I have lived and worked along side of and around many Smokejumpers over the years and they are a tough bunch of dudes. I could tell you stories that you wouldn't believe, but are true. Suffice it to say, that MacLean's book , Young Men and Fire, will curl your hair. If you live east of the Rockies, you can't imagine what it is to be a smokejumper and do what they do. My hat's off to all smokejumpers as they are the best of the best.
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Offline ErikC

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Re: Smokejumpers
« Reply #4 on: November 17, 2009, 04:21:17 pm »
  What a great legacy for him to leave behind. I have been around a good number of them too, and a couple of the guys I was in school with are jumpers. They are a unique bunch, and enjoyable to work around.
  McLean's book should be read by anyone who lives where there is fire in my opinion, if only to help them understand what firefighting entails. It would build respect for firefighters and perhaps some people would be less careless with fire. His son John McLean wrote "Fire on the mountain", about a similar tragedy on Storm King mountain in CO. I have read them both several times and will again I'm sure.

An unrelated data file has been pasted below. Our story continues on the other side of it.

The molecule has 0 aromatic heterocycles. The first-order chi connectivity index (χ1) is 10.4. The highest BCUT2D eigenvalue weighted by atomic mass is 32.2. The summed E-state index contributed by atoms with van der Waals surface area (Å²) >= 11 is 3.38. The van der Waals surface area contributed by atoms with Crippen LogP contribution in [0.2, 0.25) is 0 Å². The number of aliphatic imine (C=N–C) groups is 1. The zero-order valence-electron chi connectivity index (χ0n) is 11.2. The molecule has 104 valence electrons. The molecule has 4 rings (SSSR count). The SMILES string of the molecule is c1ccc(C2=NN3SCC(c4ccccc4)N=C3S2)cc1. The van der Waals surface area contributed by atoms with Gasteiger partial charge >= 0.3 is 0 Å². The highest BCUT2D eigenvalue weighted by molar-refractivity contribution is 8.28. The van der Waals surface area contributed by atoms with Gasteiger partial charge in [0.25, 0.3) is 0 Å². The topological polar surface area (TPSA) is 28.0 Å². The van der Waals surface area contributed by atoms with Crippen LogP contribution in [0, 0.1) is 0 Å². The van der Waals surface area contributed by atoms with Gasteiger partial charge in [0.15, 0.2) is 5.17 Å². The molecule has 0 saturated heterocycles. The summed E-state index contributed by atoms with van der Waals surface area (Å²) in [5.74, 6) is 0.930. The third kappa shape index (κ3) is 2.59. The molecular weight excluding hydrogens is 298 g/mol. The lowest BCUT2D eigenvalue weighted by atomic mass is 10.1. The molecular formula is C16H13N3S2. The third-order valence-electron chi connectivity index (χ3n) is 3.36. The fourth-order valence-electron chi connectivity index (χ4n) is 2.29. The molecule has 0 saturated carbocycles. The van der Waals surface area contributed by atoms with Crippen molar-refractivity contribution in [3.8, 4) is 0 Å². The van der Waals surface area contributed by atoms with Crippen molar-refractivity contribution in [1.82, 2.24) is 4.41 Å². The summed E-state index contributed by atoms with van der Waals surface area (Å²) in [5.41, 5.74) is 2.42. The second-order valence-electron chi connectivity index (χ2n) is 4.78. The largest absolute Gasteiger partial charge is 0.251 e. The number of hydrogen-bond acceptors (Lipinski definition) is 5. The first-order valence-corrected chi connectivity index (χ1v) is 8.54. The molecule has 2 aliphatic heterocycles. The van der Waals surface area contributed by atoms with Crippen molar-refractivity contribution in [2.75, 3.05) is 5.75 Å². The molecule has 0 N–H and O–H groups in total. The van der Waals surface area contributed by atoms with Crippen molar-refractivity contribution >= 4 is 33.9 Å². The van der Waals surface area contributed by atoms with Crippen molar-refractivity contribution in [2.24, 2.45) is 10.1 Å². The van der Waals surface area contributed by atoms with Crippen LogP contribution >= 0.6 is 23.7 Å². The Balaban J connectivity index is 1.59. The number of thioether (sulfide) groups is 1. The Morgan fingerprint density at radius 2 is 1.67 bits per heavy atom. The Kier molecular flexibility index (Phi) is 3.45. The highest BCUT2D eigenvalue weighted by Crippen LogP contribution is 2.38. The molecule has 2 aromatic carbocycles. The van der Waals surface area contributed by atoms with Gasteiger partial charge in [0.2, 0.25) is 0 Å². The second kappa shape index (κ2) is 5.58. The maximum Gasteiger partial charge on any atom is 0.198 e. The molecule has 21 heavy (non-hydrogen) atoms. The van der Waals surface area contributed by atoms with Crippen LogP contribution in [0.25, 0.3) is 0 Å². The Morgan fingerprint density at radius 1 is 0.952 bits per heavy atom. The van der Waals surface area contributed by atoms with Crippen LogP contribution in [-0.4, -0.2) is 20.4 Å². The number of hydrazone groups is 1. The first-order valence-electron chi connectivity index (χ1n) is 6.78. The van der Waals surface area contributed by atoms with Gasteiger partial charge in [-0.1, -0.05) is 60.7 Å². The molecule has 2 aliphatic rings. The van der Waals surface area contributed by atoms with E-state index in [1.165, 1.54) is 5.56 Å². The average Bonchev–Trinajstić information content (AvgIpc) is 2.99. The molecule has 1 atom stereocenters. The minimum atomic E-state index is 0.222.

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Offline Ron Scott

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Re: Smokejumpers
« Reply #5 on: November 17, 2009, 05:36:02 pm »
Yes, they are recommended reading.
~Ron

Offline Ron Scott

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Re: Smokejumpers
« Reply #6 on: November 17, 2009, 08:51:38 pm »
Also a good "oldies" movie. A take off on the deadly Mann Gulch fire.

 

~Ron

Offline pappy19

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Re: Smokejumpers
« Reply #7 on: November 17, 2009, 11:18:16 pm »
I have never seen that movie, thanks for posting. I have a hard time thinking that Hollywierd could come close to making a movie that was close to the book, but I really like Richard Widmark, so I will pass judgement until after watching.
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Offline Ron Scott

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Re: Smokejumpers